Caperton v. Massey

  • January 21, 2010
    Guest Post

    By Bert Brandenburg, Executive Director of Justice at Stake, a nonpartisan, nonprofit campaign with more than 50 partners, working to keep America's courts fair, impartial and free from special-interest and partisan attacks.

    For those concerned about special-interest spending in elections, today's Citizens United ruling was an unmistakable setback. This ruling pours gasoline on an already raging bonfire that will affect all federal and state elections. And it will pose an especially grave threat to the integrity of elected state courts.

    But today's Citizens United ruling does have a silver lining: it explicitly says that corporations that pay to play in elections can be forced to disclose their financial sources. Companies running so-called independent campaigns can literally spend infinite amounts. But they do not have a constitutional right to do so anonymously.

    The ruling thus gives clear guidance to state and federal lawmakers that they can pass disclosure laws, to provide desperately needed sunlight in a new era of runaway election spending. Moreover, it is a hopeful sign that First Amendment attacks, which have been used as a battering ram against legitimate election laws, may have reached their upper limit with the Citizens United case.

    In today's ruling, the U.S. Supreme Court said businesses can spend directly from their treasuries on federal elections-a ruling that could unleash a tsunami of campaign cash. And that's clearly just the beginning. As quickly as they can be cranked out, new lawsuits will demand equal rights for unions-and for spending on state and local elections, not just federal campaigns.

    It's easy to imagine where this will lead, especially for those who focus on the specialized area of judicial elections.

  • November 17, 2009
    Guest Post

    By Bert Brandenburg, Executive Director, Justice at Stake
    This spring, in Caperton v. Massey, the Supreme Court said that due process required a West Virginia Supreme Court justice to step aside from a case involving a supporter who'd spent $3 million to help elect him. But the 5-4 majority left minimal guidance to the states, inviting them to fill in the blanks through state court rules.

    First answers are coming from the Midwest, where divided courts have recently taken Caperton in different directions. Wisconsin's high court rejected proposals to require recusal when campaign spending reached a fixed "trigger" level. The proposal was sparked by record-breaking cash washing through the state's last three Supreme Court contests.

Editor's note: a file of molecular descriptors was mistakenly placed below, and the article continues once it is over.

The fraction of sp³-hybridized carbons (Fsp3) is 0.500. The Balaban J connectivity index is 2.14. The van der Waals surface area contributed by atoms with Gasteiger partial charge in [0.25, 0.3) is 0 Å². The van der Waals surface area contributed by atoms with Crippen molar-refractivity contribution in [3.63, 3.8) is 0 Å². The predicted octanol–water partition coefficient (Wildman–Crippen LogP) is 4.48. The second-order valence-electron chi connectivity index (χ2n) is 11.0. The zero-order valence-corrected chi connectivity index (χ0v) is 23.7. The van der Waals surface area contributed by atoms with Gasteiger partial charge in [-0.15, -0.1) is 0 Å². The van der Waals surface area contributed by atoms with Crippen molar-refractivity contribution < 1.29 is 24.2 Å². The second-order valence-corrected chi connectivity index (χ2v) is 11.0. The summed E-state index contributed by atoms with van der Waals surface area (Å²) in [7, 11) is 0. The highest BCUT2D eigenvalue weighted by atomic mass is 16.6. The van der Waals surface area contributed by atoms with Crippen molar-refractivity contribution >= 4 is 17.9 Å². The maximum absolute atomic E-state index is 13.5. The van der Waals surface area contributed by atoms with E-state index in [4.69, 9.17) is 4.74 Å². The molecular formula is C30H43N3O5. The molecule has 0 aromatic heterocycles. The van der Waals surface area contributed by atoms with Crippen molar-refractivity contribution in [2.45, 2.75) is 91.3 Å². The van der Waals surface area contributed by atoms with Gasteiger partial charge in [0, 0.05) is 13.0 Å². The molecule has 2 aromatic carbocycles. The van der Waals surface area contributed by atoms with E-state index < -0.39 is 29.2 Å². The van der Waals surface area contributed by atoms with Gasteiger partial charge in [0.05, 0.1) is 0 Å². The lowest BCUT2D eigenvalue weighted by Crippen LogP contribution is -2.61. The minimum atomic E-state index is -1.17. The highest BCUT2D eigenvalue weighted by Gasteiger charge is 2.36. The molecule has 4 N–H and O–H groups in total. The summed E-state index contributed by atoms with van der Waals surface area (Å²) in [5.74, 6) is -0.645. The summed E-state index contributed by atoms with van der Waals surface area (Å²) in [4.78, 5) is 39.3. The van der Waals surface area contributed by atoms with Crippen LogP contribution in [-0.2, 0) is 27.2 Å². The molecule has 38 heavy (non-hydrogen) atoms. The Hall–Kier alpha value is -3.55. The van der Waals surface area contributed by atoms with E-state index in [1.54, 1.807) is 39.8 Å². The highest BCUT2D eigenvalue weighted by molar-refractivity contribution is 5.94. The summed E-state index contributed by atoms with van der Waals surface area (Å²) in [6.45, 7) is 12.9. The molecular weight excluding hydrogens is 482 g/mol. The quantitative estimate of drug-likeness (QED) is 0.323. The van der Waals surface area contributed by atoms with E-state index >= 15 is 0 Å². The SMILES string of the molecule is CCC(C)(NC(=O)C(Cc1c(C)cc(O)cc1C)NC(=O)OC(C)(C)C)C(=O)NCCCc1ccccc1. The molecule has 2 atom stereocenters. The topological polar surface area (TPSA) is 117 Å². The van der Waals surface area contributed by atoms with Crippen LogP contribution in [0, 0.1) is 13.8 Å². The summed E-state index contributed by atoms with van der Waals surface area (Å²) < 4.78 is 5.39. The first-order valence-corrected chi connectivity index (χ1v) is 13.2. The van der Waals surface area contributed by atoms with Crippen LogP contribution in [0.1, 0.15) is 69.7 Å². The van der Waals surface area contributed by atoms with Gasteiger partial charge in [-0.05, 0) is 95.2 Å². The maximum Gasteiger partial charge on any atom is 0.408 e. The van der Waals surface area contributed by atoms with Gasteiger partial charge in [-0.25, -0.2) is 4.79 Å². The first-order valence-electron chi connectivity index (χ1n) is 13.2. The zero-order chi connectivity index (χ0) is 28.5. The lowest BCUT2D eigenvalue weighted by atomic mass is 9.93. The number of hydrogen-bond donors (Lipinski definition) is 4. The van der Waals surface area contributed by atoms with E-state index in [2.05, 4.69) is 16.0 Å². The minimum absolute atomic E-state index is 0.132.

But the court's 4-3 majority took a far more radical step, approving requests from two of the state's most powerful players-the Wisconsin Realtors Association and Wisconsin Manufacturers & Commerce-that no contribution or independent expenditure, no matter how large, could ever be the sole basis for recusal. In other words, if Bernie Madoff had spent $100 million to elect a Wisconsin Supreme Court justice, a victim suing him for redress couldn't point to the support and ask the justice to abstain.

    In Michigan, the state Supreme Court moved forward instead of backward. A 4-3 majority began by agreeing that a judge should be disqualified when "the judge's impartiality might objectively and reasonably be questioned" -- catching Michigan up with the vast majority of other states that have adopted this standard.

    The Wolverine State's Supreme Court went further, adopting a first-in-the-nation provision that a litigant who fails to convince a justice to recuse may appeal to the entire high court (which would have to spell out its reasoning when it decided). "Times are changing and we're becoming increasingly aware of the impact a refusal to disqualify has on the public," said Chief Justice Marilyn Kelly.

    Indeed, as spending on high court elections has more than doubled over the last decade, recusal has become a hot issue. Three in four Americans believe that campaign cash influences courtroom decisions. Caperton reaffirmed that this cash matters, and that every state must guarantee litigants a fair trial with due process, including in cases that involve major campaign spenders. And states are very much allowed to set rules that are tougher than the minimum required by constitutional due process requirements.

    Since courts typically draft their own recusal standards, watchful eyes are on states like Nevada and Washington, which are now reviewing their rules. But judges don't always get the last word. In Wisconsin, just a week after the high court's retreat, legislators passed a system for public financing of judicial elections -- a reminder that impartial justice is everyone's business.

  • November 5, 2009